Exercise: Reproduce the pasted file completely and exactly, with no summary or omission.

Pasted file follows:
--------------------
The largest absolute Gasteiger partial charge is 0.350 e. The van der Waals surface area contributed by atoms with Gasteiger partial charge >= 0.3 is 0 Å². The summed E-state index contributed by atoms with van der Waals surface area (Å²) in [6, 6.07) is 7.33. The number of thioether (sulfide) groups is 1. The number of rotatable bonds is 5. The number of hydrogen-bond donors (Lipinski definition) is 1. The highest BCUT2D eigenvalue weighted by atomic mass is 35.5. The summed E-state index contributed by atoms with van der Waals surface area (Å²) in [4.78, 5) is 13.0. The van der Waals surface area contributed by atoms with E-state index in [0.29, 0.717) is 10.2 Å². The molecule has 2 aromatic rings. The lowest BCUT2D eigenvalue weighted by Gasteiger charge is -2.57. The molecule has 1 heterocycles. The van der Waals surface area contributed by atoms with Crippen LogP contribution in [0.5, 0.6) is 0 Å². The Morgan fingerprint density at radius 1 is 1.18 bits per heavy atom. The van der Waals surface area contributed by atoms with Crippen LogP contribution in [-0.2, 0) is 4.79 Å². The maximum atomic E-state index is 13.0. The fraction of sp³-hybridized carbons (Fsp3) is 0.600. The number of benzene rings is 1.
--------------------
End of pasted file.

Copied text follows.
The largest absolute Gasteiger partial charge is 0.350 e. The van der Waals surface area contributed by atoms with Gasteiger partial charge >= 0.3 is 0 Å². The summed E-state index contributed by atoms with van der Waals surface area (Å²) in [6, 6.07) is 7.33. The number of thioether (sulfide) groups is 1. The number of rotatable bonds is 5. The number of hydrogen-bond donors (Lipinski definition) is 1. The highest BCUT2D eigenvalue weighted by atomic mass is 35.5. The summed E-state index contributed by atoms with van der Waals surface area (Å²) in [4.78, 5) is 13.0. The van der Waals surface area contributed by atoms with E-state index in [0.29, 0.717) is 10.2 Å². The molecule has 2 aromatic rings. The lowest BCUT2D eigenvalue weighted by Gasteiger charge is -2.57. The molecule has 1 heterocycles. The van der Waals surface area contributed by atoms with Crippen LogP contribution in [0.5, 0.6) is 0 Å². The Morgan fingerprint density at radius 1 is 1.18 bits per heavy atom. The van der Waals surface area contributed by atoms with Crippen LogP contribution in [-0.2, 0) is 4.79 Å². The maximum atomic E-state index is 13.0. The fraction of sp³-hybridized carbons (Fsp3) is 0.600. The number of benzene rings is 1.